The Chinese Powerstar P3-01105 CPU has popped up in the Geekbench v5 online result browser. Importantly, the benchmark's system information section appears to confirm that this 4C / 8T chip is quite certainly Intel-produced, as this Socket 1200 LGA part has an A0653 (GenuineIntel) CPUID, and purportedly uses the Intel Comet Lake architecture.
Earlier this month we reported on the newly launched first generation Powerstar P3-01105 CPU. China's PowerLeader framed the chip as a home-grown product using the "storm core" architecture, while remaining x86 compatible. However, there was quite a weight of evidence already pointing to the 'Chinese' chip being a rebranded Intel Core i3-10105(F) Comet Lake CPU with 4C / 8T.
Earlier evidence of the Powerstar / Intel Comet Lake similarities included the following:
- Physical lugged heatspreader design, and other physical characteristics
- Physical substrate design is identical, as far as we can see
- Silk screen print format on the IHS is the same
- The PowerLeader processor name slightly jumbles Intel's: compare "10105" and "01105"
- They are both marked as capable of a "3.70GHZ" base clock
- The QR code on the upper right of the Powerstar P3-01105 PCB is said to match Intel's.
The new evidence from Geekbench is probably more than enough for most people to be certain about the provenance of the Powerstar P3-01105 CPU. However, we still must retain some doubt, as pranksters fiddle with things like Geekbench system info reports just for fun.
PowerLeader has the ambitious target of selling 1.5 million units of its Powerstar P3-01105 CPU. We think that the CPU being a 'Genuine Intel' part can only help in this goal, as the "storm cores" touted at launch had no history, and even optimists would expect some glitches in an actual 'first gen' product.
PC enthusiasts and DIYers in the west might now be thinking about sourcing Powerstar P3-01105 CPUs for budget builds. However, PowerLeader's launch suggests the chips will only be supplied within full systems. We shall have to see about that over the coming weeks / months.
As we have now seen the Powerstar surface in Geekbench, we can probably just wait a few weeks before some enterprising Chinese YouTuber (or Bilibili-er, or Weibo-er) shares some more in-depth information, tests, and benchmarks of the P3-01105 CPU.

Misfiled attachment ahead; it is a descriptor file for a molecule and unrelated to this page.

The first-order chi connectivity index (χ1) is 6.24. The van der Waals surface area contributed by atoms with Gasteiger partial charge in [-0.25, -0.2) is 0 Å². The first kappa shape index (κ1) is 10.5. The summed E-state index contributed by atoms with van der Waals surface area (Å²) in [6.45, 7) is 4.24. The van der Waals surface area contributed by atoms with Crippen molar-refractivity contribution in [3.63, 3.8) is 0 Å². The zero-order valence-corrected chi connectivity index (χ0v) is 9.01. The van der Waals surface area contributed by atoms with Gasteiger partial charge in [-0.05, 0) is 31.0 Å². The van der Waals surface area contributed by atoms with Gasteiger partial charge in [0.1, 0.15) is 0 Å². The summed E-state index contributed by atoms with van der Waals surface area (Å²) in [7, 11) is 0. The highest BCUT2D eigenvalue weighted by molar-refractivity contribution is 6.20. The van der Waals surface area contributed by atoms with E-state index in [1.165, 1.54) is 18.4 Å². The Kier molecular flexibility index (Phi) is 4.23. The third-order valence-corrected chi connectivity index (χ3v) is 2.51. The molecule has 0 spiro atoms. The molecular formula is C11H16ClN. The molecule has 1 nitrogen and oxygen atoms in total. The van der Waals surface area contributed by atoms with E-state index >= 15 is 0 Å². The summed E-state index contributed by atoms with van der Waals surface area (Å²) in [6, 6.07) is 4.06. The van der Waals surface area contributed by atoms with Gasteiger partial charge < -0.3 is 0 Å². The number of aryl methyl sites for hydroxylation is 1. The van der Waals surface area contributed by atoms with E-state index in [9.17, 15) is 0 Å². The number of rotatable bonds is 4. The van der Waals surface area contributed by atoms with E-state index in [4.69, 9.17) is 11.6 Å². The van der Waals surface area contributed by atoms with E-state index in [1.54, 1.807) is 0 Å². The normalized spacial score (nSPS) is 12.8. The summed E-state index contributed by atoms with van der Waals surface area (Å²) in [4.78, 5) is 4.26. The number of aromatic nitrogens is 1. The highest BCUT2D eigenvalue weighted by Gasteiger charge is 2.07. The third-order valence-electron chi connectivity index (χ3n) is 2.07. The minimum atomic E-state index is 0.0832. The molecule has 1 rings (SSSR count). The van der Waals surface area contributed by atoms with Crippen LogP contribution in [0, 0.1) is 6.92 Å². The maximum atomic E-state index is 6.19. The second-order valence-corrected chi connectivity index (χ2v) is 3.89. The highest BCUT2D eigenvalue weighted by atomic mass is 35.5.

In some ways PowerLeader's rebadging of something as complex and American as an Intel CPU, contrasts with the recent announcement that Micron memory products have been banned from organizations connected to China's critical information infrastructure.
If they are buying rebadged chips, or already have permission from Intel, then it's normal for a lot of companies to do this.
The only reason they didn't just straight-up copy Intel's IP is the enormous cost of actually fabricating the chips (good luck getting a reputable fab to break IP copyright to sell you Intel chips). Much easier to just re-badge. There are plenty of shady back-alley methods of obtaining dirt cheap chips for rebadging, although volume would be come a problem at some point I'm sure.
This is new to me.
What's much more interesting these days is how that needs to change with the political climate.
There surely plenty of copycats in China, but there is increasingly also genuine technological advances that deserve retrospective and prospective attention and investigation.
That explanation sounds reasonable. And it obviously also makes sense.
Honestly, I don't care if any of these corporations get ripped off because they've ripped us off and lied to us without a second thought whenever it was the least bit expedient for them.
Cry me a river, they have billions of dollars and they'll be just fine.
The only question is if intel sold the CPUs directly to powerleader or if powerleader got them from an OEM surplus, and even that question is more of an 'it would be interesting to know' and not really relevant, at least not for us, if the rebadging was done without their consent intel will sue them out of existence just because even if they didn't lose any moey.